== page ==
The cost of this lifeline for schools — an estimated $125 billion — is less than 20 percent of the total earmarked for the Paycheck Protection Program and about twice the amount provided to airlines. That’s a relatively small price to safely reopen the public schools that give millions of children a shot at the American Dream and their families the chance to get back to work.
Getting children back in the classroom and helping them recover must be addressed by the federal government with the same urgency and commitment as other disasters. Failure to do so will allow a “national emergency” to become a national disgrace that will haunt millions of children for the rest of their lives.
Getting kids back in classrooms should be a top pandemic priority, LAUSD superintendent says - Los Angeles TimesPosted by LA Unified on 11/17/2020
By Austin Beutner
Tomorrow, if you were so inclined, you could take your family and walk into the Glendale Galleria without so much as a temperature check, and then spend hours browsing alongside hundreds of shoppers from all parts of Los Angeles.
What you cannot do is drop your children off at their neighborhood schools for a day of instruction in classrooms where access would be carefully controlled, students and desks carefully spaced apart, all rooms deep-cleaned daily and every student, teacher and staff member tested regularly for coronavirus.
Eight months into a pandemic that’s likely to stretch well into next year, the level of COVID-19 is rising, and our priorities are misplaced. Malls simply shouldn’t be a higher priority for reopening than public schools that provide millions of children with the foundations in reading, math and critical thinking they need to succeed in school and in life.
Schools must come first, not last. Prioritizing education requires every Californian — from the governor down — to take the steps necessary to lower community transmission to a level where it’s appropriate for kids and teachers to return to schools. Once they’re there, we’ll do our part to keep them — and the broader community — safe.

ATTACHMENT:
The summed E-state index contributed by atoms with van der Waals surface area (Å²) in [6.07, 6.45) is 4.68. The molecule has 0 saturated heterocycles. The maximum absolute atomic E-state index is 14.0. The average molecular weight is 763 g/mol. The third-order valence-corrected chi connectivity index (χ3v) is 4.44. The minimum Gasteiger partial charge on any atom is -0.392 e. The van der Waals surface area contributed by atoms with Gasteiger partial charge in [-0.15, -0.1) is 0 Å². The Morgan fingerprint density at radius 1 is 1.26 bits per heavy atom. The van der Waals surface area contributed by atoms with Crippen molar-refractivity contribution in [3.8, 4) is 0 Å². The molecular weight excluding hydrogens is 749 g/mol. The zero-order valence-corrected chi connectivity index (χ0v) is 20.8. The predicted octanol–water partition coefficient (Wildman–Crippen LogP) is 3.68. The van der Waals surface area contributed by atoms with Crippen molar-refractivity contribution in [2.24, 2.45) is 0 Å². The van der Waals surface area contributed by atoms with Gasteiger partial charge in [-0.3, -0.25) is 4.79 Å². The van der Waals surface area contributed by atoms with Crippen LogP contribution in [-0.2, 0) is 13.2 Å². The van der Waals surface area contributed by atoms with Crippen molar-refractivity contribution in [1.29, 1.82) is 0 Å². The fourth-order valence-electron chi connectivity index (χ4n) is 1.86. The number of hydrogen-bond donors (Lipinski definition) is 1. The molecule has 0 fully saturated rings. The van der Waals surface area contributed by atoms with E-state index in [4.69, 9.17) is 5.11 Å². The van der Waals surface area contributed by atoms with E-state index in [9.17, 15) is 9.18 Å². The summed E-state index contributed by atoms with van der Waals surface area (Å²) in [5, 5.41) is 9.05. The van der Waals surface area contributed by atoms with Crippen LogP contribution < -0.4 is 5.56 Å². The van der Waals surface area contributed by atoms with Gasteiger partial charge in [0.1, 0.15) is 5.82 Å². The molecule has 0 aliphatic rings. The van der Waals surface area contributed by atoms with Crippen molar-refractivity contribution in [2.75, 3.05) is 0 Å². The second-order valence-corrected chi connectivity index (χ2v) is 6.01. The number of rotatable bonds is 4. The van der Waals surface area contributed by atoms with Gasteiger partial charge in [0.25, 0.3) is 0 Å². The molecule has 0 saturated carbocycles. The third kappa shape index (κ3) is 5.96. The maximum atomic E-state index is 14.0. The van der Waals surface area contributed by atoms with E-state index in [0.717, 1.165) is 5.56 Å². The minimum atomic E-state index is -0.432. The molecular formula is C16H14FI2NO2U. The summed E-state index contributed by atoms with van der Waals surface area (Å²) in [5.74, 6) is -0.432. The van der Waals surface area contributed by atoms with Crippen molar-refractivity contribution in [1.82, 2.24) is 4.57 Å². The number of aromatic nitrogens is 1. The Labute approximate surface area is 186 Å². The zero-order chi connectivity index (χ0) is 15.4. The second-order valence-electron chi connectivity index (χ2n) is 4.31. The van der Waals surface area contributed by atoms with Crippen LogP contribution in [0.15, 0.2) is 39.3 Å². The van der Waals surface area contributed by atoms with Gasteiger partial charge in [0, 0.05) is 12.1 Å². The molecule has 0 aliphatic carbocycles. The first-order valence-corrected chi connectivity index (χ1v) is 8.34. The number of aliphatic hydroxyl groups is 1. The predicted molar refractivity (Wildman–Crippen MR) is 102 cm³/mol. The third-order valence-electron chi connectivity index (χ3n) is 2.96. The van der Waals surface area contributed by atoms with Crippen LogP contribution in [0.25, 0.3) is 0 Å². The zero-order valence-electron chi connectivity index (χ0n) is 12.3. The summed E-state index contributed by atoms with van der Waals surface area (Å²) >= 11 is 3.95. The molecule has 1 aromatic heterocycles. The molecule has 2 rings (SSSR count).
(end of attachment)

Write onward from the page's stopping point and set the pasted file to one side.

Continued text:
Without significant changes in policies and priorities, it is unlikely that schools in Los Angeles will reopen for in-person instruction any time soon. Under current rules, before they can reopen, the Los Angeles area would have to reduce the spread of the coronavirus enough to move out of the state’s highest level of exposure riskfor at least a month. That’s necessary to keep students, teachers and staff safe, but we haven’t come close to achieving that since the pandemic began. And things are getting worse, not better: Los Angeles County last week reported the highest number of new cases since the summer.
We cannot shrug off rising case counts as inevitable. All of us need to work to lower virus levels by wearing masks, social distancing, avoiding gatherings and staying home whenever possible so we can get children back to school.
Time away from teachers, friends and the structure of a classroom is harming children. Many students are struggling with online learning, in particular young learners, students learning English, students with differences and disabilities, and students who were struggling before school facilities closed. All students need the opportunity to be back in the classroom, where the best learning takes place.
Even before the pandemic, more than 80% of the students in the L.A. Unified School District came from families living below the poverty level, and estimates are that 75% of those families have had someone lose work due to COVID-19. The virus is having a disproportionate effect on low-income families. We must provide the option for students to be at schools if that’s what their families choose. And we have to do this in a way that protects the health and safety of all in the school community — students, staff and their families.